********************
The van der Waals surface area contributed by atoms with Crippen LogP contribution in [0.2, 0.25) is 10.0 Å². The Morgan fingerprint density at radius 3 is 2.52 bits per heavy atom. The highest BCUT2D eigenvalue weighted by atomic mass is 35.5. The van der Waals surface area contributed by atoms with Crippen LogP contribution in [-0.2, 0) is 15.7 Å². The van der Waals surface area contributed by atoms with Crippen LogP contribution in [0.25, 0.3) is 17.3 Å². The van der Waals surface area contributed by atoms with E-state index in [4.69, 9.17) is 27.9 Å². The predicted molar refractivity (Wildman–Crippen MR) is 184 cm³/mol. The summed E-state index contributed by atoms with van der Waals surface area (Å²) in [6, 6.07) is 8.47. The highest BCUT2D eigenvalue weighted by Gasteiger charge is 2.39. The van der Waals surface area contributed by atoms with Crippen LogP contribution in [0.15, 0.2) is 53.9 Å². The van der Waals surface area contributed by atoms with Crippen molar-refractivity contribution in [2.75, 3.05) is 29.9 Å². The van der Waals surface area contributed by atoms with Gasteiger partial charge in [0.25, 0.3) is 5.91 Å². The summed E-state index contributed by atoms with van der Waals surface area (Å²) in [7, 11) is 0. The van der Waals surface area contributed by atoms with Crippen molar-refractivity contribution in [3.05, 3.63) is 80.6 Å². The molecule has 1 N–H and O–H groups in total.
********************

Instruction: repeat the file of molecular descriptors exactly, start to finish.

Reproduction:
The van der Waals surface area contributed by atoms with Crippen LogP contribution in [0.2, 0.25) is 10.0 Å². The Morgan fingerprint density at radius 3 is 2.52 bits per heavy atom. The highest BCUT2D eigenvalue weighted by atomic mass is 35.5. The van der Waals surface area contributed by atoms with Crippen LogP contribution in [-0.2, 0) is 15.7 Å². The van der Waals surface area contributed by atoms with Crippen LogP contribution in [0.25, 0.3) is 17.3 Å². The van der Waals surface area contributed by atoms with E-state index in [4.69, 9.17) is 27.9 Å². The predicted molar refractivity (Wildman–Crippen MR) is 184 cm³/mol. The summed E-state index contributed by atoms with van der Waals surface area (Å²) in [6, 6.07) is 8.47. The highest BCUT2D eigenvalue weighted by Gasteiger charge is 2.39. The van der Waals surface area contributed by atoms with Crippen LogP contribution in [0.15, 0.2) is 53.9 Å². The van der Waals surface area contributed by atoms with Crippen molar-refractivity contribution in [2.75, 3.05) is 29.9 Å². The van der Waals surface area contributed by atoms with Gasteiger partial charge in [0.25, 0.3) is 5.91 Å². The summed E-state index contributed by atoms with van der Waals surface area (Å²) in [7, 11) is 0. The van der Waals surface area contributed by atoms with Crippen molar-refractivity contribution in [3.05, 3.63) is 80.6 Å². The molecule has 1 N–H and O–H groups in total.